Singh says the idea behind the 'world's first made-for-mobile live channel' was to create a part of NDTV that Gen Z has a direct connect to, instead of a surround connect.
Telecom major, Bharti Airtel together with media house, NDTV has just launched mobile-only live channel 'NDTV Hop' on Airtel TV. With eight hours of exclusive programming every day, NDTV Hop is available on smartphones in portrait (vertical) mode, and has content mainly targeted at the late-eighties/nineties-born - Gen Z.
"We (the core team that runs NDTV Convergence) thought of this in February this year. The technology behind it-cheap and quick as it is, became such an enabler, that we went from conception to execution to launch in just 6 months." says Suparna Singh, CEO, NDTV Group. Also attributing it to NDTV Convergence's content-design-technology expertise, she recalls, "In 2014, when election results were out, we had some 13 billion hits on our site, but it didn't go down, whereas when Trump was elected, the New York Times page crashed!"
The other key factor was Airtel's immediate backing, she says. "As soon as we came up with the idea, Airtel saw its potential right away and within a couple of weeks signed up with us and have given us a lot of space as to the kind of content we wanted to create," Singh shares.
"Resources, look and feel, and studio specificity are separate and exclusive to Hop"
Singh reveals that there is a young team of about 70 people working on Hop. "A senior team at Convergence supervised the launch. The teams have their own specific studios, which when compared to conventional broadcast studios look and feel much smaller, informal and cheaper - but are terrific. We are determined that none of it looks the same as on our broadcast channels," she says. She adds that the production quality is high - it's only low-cost compared to a broadcast channel production and because this doesn't go through conventional modes of distribution.
Singh believes that young users have a very strong connect with NDTV as a brand. "They've grown up around it and hold it highly credible. So our mandate was to create a part of NDTV they have a direct connect to, as opposed to a surround connect. Genres such as gadgets and auto - we're strong in mainstream - and travel - which we don't do so much on broadcast currently - we are now creating offshoots of that," explains Singh.
"Also a lot of young users check out the main app on the phone - so we wanted to connect with this surging lot who weren't watching us on air but were certainly visiting us online," she adds. Besides hard news, lifestyle, entertainment, pop-culture and fashion news were popular among these users, so the team thought of building video around that.
She shares that the language - the idioms, the syntax and the way that it's shot are different from that on broadcast. "It's in Hinglish, in a more informal way and in a style that won't fly on television (on our channels at least). It's about direct access without the filter of parents or older people," she adds.
Besides being available on Airtel TV, NDTV Hop is also available as a standalone app where it can be watched live.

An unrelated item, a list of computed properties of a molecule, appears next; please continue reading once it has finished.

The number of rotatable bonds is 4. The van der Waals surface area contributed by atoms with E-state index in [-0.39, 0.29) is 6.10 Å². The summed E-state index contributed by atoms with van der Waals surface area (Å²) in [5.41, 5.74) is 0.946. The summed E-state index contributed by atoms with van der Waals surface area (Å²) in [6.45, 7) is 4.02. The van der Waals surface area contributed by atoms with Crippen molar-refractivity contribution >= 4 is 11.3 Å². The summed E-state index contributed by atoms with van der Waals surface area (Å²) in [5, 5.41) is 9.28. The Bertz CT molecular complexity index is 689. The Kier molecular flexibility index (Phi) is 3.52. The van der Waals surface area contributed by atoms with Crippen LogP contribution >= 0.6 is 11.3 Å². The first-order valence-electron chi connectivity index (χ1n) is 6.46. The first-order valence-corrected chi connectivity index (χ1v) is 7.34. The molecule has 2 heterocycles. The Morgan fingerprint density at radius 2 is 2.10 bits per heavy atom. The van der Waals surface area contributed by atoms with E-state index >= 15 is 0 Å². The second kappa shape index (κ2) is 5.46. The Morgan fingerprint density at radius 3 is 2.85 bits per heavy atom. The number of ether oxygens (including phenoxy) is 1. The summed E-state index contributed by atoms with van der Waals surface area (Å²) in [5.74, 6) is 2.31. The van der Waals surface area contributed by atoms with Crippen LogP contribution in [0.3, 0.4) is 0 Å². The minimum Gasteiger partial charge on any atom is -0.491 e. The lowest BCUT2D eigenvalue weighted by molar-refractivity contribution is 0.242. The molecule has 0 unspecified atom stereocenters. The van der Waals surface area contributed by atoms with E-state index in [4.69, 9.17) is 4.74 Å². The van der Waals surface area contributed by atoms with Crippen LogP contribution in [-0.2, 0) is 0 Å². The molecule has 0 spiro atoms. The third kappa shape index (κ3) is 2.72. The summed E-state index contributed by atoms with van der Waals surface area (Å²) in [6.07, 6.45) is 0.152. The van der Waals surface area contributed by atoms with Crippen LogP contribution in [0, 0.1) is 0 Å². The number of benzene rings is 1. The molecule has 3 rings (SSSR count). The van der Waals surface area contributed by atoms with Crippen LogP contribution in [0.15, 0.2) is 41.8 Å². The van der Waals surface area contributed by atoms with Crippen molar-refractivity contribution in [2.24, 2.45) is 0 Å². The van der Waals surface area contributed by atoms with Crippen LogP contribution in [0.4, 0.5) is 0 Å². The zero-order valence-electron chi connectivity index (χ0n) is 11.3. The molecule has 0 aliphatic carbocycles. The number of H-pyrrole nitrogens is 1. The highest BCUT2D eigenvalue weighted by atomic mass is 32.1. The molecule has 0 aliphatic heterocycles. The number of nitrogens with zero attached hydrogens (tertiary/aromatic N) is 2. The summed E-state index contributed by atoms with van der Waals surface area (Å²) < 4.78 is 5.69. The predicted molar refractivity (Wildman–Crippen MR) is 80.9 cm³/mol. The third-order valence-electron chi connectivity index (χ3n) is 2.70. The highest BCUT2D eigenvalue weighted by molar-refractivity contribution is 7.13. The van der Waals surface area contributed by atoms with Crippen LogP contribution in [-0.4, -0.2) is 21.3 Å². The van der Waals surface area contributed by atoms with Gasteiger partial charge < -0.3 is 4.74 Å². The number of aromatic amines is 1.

Retaining Gen Z's attention: Competing with social media
Singh believes that a lot of the content put out to Gen Z is not necessarily very high quality. "If your content is premium, engaging, not talking down to them, and created by their age group, stickiness will be seen. So we've built in a lot of interactivity too, which will increase as we go," she explains.
While Hop is a live channel, its content is also available as VOD, and apart from interactivity, Singh adds that some shows will seek much more participation and contribution from the viewers.
'Not looking to get into any subscription model for now'
On monetization, Singh says that besides advertising revenue there is e-commerce integration. "In the shows where it applies - for instance, fashion, if you see and like a bag, you can click on it and buy it - we already have the tech built in. We will be offering more products as we evolve through tie ups with manufacturers and retailers. There's will be product placements, brand solutions and advertorials, which true to our style, will be called out as sponsorships," she adds.
Are brands ready with mobile-friendly 'portrait mode' campaigns?
For mobile-only content, ads too, need be produced in portrait (vertical) mode. "A lot of people are getting in touch with us and realising that it's actually quite simple to do. Affiliate brand solutions, placements, etc. will be the genres that'll be utilised initially. We have an in-house team that helps them create these ads," says Singh. She adds that Hop's promos running on NDTV's channels are all in portrait mode, and similarly ads to promote the broadcast channels will be in the same mode.
"Shooting and editing on phones is not so complicated now. It's a matter of advertisers realising the potential of it and recognising that this is the only way to reach young users very quickly.
'All about the reach'
Singh notes that telecoms are competing in a big way and thinking of how to create exclusive sticky content. "Our target audience is giving us good reviews, and we will of course look at data over the next couple of months. Going forward we are thinking of getting into Hindi and regional content to go beyond metros and into smaller towns," she reveals.